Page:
Pink Noise

Discussion in 'Chit Chat' started by 2cents, Dec 22, 2006.


    1/f noise occurs in many physical, biological and economic systems. Some researchers describe it as being ubiquitous. In physical systems it is present in some meteorological data series, the electromagnetic radiation output of some astronomical bodies, and in almost all electronic devices (referred to as flicker noise). In biological systems, it is present in heart beat rhythms and the statistics of DNA sequences. In financial systems it is often referred to as a long memory effect. Also, it is the statistical structure of all natural images (images from the natural environment), as discovered by David Field (1987).

    Richard F. Voss and J. Clarke claim that almost all musical melodies, when each successive note is plotted on a scale of pitches, will tend towards a pink noise spectrum.[1]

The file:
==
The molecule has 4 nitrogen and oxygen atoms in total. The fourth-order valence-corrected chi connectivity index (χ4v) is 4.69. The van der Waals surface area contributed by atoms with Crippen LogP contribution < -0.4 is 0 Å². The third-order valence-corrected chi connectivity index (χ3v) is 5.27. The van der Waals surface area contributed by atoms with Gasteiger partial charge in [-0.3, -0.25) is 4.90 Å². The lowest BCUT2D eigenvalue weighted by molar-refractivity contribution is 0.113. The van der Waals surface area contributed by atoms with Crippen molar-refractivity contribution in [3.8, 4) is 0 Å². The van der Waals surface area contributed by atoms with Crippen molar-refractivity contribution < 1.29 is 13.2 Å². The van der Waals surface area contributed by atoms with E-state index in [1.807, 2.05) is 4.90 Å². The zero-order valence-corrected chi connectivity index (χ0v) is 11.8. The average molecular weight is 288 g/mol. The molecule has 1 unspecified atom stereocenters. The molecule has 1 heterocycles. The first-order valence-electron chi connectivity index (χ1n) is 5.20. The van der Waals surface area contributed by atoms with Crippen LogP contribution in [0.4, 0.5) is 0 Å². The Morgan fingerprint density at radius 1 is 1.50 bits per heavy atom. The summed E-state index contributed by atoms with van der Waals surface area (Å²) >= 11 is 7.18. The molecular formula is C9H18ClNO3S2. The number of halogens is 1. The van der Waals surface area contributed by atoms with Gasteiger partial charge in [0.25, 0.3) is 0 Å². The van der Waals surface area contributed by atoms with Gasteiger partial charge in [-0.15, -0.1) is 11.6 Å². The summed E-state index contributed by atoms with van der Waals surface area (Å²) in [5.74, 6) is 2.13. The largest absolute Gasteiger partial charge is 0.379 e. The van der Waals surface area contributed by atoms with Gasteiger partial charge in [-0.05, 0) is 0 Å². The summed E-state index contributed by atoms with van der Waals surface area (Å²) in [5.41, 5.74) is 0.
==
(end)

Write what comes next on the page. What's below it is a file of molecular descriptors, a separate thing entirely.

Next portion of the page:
There are no simple mathematical models to create pink noise. It is usually generated by filtering white noise.[2]

    There are many theories of the origin of 1/f noise. Some theories attempt to be universal, while others are applicable to only a certain type of material, such as semiconductors. Universal theories of 1/f noise are still a matter of current research."